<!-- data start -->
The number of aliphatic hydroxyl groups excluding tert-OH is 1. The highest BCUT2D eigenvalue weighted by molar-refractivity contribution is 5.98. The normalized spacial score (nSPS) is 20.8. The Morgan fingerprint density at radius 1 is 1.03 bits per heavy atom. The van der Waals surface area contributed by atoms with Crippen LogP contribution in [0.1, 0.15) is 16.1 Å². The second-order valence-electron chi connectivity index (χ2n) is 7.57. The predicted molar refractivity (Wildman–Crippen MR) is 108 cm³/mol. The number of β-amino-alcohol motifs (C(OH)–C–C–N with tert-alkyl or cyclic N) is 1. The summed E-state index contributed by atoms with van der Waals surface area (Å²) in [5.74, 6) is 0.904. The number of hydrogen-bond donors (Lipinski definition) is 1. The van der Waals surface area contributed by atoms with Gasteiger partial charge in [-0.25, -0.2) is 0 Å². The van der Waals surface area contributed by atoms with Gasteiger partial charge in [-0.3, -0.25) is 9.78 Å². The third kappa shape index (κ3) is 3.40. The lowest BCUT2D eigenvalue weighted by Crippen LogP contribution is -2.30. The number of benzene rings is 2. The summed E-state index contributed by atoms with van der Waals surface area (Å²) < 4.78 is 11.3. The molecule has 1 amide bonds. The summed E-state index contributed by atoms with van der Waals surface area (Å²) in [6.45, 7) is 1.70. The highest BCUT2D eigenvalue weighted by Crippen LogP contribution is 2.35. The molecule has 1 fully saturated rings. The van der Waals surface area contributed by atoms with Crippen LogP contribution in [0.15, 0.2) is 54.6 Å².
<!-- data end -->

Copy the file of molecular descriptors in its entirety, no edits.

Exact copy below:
The number of aliphatic hydroxyl groups excluding tert-OH is 1. The highest BCUT2D eigenvalue weighted by molar-refractivity contribution is 5.98. The normalized spacial score (nSPS) is 20.8. The Morgan fingerprint density at radius 1 is 1.03 bits per heavy atom. The van der Waals surface area contributed by atoms with Crippen LogP contribution in [0.1, 0.15) is 16.1 Å². The second-order valence-electron chi connectivity index (χ2n) is 7.57. The predicted molar refractivity (Wildman–Crippen MR) is 108 cm³/mol. The number of β-amino-alcohol motifs (C(OH)–C–C–N with tert-alkyl or cyclic N) is 1. The summed E-state index contributed by atoms with van der Waals surface area (Å²) in [5.74, 6) is 0.904. The number of hydrogen-bond donors (Lipinski definition) is 1. The van der Waals surface area contributed by atoms with Gasteiger partial charge in [-0.25, -0.2) is 0 Å². The van der Waals surface area contributed by atoms with Gasteiger partial charge in [-0.3, -0.25) is 9.78 Å². The third kappa shape index (κ3) is 3.40. The lowest BCUT2D eigenvalue weighted by Crippen LogP contribution is -2.30. The number of benzene rings is 2. The summed E-state index contributed by atoms with van der Waals surface area (Å²) < 4.78 is 11.3. The molecule has 1 amide bonds. The summed E-state index contributed by atoms with van der Waals surface area (Å²) in [6.45, 7) is 1.70. The highest BCUT2D eigenvalue weighted by Crippen LogP contribution is 2.35. The molecule has 1 fully saturated rings. The van der Waals surface area contributed by atoms with Crippen LogP contribution in [0.15, 0.2) is 54.6 Å².